There are still two bullets in Kat Hutson.
Almost a year ago, her husband shot her nine times before killing himself.
"I remember holding my belly and all the blood...," Hutson said. "The blood was horrific."
Hutson moved from the Lake of the Ozarks to St. Louis after filing a family violence order of protection against her husband, who frequently flashed his guns to intimidate her.
"Many of the people who come to us are very fearful and speak of being very afraid that they may be killed because their abuser has a firearm," Legal Services of Eastern Missouri's staff attorney, Cheryl Rafert said. Rafert has worked with domestic violence survivors for nine years.
In 2016, 71 people died in domestic violence-related homicides in Missouri, according to the Missouri State Highway Patrol.
Federal law states that anyone served with a full family violence order of protection after a hearing cannot possess a gun.
Missouri is one of only five states with no law at any stage of the process that gives authority to actually enforce this.
Other states include South Carolina, Louisiana, Kansas and Georgia.
"How can you release a gun to someone who has [a] violent nature," Hutson said when a police officer told her that he would have to give back the gun to her husband.
When officers went to serve Michael Hutson with the order of protection, he escaped through a window of his home and dropped his gun. The officers retrieved it.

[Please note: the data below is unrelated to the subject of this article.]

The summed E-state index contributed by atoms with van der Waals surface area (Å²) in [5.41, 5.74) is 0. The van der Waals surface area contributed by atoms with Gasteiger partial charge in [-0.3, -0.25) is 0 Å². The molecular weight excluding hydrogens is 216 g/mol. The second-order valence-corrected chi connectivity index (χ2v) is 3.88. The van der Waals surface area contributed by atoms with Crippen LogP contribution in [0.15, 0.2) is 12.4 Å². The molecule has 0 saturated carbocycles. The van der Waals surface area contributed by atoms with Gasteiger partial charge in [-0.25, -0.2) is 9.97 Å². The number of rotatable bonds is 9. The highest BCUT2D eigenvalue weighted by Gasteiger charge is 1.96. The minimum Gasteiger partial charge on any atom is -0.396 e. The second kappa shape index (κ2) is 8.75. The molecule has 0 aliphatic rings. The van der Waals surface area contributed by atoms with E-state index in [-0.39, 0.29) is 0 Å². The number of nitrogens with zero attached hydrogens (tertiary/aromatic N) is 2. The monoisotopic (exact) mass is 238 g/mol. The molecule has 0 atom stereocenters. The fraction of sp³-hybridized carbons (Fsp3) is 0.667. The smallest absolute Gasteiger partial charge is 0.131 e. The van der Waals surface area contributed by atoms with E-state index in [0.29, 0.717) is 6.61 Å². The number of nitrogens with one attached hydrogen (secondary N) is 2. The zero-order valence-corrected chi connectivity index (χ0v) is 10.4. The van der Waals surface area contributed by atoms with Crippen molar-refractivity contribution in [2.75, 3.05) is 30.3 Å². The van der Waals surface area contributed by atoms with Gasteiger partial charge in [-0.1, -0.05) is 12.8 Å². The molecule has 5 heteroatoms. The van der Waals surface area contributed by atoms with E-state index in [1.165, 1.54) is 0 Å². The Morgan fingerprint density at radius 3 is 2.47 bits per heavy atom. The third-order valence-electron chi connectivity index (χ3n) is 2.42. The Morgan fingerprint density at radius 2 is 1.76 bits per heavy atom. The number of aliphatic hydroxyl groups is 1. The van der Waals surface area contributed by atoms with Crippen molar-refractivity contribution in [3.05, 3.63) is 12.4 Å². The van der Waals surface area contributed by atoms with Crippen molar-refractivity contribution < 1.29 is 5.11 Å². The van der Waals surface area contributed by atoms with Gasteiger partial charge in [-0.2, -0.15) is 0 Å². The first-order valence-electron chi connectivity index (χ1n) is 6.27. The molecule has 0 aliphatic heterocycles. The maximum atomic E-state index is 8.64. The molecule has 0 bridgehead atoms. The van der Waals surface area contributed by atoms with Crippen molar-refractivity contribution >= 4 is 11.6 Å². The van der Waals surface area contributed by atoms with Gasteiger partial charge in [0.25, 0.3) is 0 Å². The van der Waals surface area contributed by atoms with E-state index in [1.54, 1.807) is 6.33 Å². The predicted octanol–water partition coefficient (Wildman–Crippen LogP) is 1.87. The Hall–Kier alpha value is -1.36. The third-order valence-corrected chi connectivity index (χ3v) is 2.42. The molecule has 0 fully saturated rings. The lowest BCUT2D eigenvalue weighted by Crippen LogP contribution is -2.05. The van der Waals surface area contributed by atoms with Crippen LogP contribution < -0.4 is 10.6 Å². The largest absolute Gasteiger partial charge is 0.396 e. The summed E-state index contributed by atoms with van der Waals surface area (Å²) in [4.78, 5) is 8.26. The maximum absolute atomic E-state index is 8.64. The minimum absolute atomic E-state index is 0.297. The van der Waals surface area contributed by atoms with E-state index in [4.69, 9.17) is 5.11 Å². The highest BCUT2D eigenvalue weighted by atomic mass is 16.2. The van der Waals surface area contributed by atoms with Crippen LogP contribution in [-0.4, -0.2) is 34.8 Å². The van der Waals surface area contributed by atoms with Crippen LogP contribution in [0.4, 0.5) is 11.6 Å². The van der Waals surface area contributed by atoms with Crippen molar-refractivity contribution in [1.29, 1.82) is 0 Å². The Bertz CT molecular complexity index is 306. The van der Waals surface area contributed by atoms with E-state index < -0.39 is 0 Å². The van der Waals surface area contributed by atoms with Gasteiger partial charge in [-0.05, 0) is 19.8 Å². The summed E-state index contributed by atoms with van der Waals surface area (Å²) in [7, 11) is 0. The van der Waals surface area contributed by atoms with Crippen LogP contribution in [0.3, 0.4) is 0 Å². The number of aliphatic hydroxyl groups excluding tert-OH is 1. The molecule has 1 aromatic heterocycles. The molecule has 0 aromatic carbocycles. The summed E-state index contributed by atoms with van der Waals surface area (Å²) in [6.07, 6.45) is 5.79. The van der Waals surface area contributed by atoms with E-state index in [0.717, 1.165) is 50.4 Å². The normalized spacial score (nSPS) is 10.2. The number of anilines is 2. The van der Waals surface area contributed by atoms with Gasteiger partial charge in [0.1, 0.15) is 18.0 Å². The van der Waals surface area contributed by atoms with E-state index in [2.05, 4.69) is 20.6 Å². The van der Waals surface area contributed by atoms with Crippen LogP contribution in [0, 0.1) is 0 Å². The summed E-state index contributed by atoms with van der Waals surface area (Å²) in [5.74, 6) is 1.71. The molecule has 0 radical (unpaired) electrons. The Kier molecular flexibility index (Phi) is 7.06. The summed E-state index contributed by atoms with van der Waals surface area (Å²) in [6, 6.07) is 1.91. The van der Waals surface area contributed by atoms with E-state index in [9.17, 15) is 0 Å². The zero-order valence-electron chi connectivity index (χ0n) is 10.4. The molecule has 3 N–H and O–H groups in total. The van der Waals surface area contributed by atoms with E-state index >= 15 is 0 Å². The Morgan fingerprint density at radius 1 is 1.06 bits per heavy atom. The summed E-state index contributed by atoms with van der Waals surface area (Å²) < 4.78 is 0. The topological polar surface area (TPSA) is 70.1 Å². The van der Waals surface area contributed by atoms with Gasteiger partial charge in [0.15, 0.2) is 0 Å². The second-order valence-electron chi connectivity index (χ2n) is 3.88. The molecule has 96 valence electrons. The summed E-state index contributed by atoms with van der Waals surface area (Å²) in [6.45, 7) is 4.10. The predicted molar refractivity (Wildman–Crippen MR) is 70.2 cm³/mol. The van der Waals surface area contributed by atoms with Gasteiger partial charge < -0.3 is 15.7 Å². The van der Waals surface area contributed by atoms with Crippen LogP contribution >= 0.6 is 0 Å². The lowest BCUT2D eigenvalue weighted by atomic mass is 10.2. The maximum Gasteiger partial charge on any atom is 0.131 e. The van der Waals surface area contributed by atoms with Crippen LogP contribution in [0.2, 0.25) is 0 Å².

"It was flabbergasting. He [The officer] just said basically, 'he hadn't done anything yet,'" Hutson said.
A CDC study found that around 42 percent of woman interviewed in Missouri experienced domestic violence in their lifetimes.
That's the sixth highest rate of any state in the country.
"I'm torn because I believe in the rights of people to own guns," Hutson said. "But my whole feeling is, if I were a gun owner and I got in that situation, I would either prove myself and get my guns back or deserve to have them taken away."
Some gun rights advocates worry about a different kind of abuse.
"I have seen people in divorces use the system as leverage to help their case when it comes to civil court," Matt Canovi said. Canovi was a police officer in the St. Louis area for nearly 20 years. He is now the host of "The Gun Show" on KSGF 104.1 in Springfield, Missouri.
He believes the state already has laws in place to protect people who are threatened with a gun.
"Let's say a husband threatens his wife with a gun. That's wrong," he said. "It shouldn't be done. But now, she can file criminal charges against him. He can be arrested on attempt of first degree assault. There is a criminal process."
The only way to take a gun away from someone who is served a protection order, is for a judge to do it on their own.
States with laws that enforce the Lautenberg Amendment fill 'gaps' in the federal law by reporting domestic violence abusers to the national instant criminal background check system and requiring them to surrender guns after conviction.
In 2018, both a member of the Missouri House and Senate introduced separate bills that would take guns away from people with full protection orders against them.
However, getting the law passed has been attempted in past years and went nowhere.
"I think there needs to be a happy medium for where people's rights are still there but once you abuse them...," Huston said. "It's not different if you drink or drive. You get your right taken away to drive."
If you are a victim of domestic violence, you can call the National Domestic Violence Hotline at 800-799-SAFE (7233) or visit the website: www.thehotline.org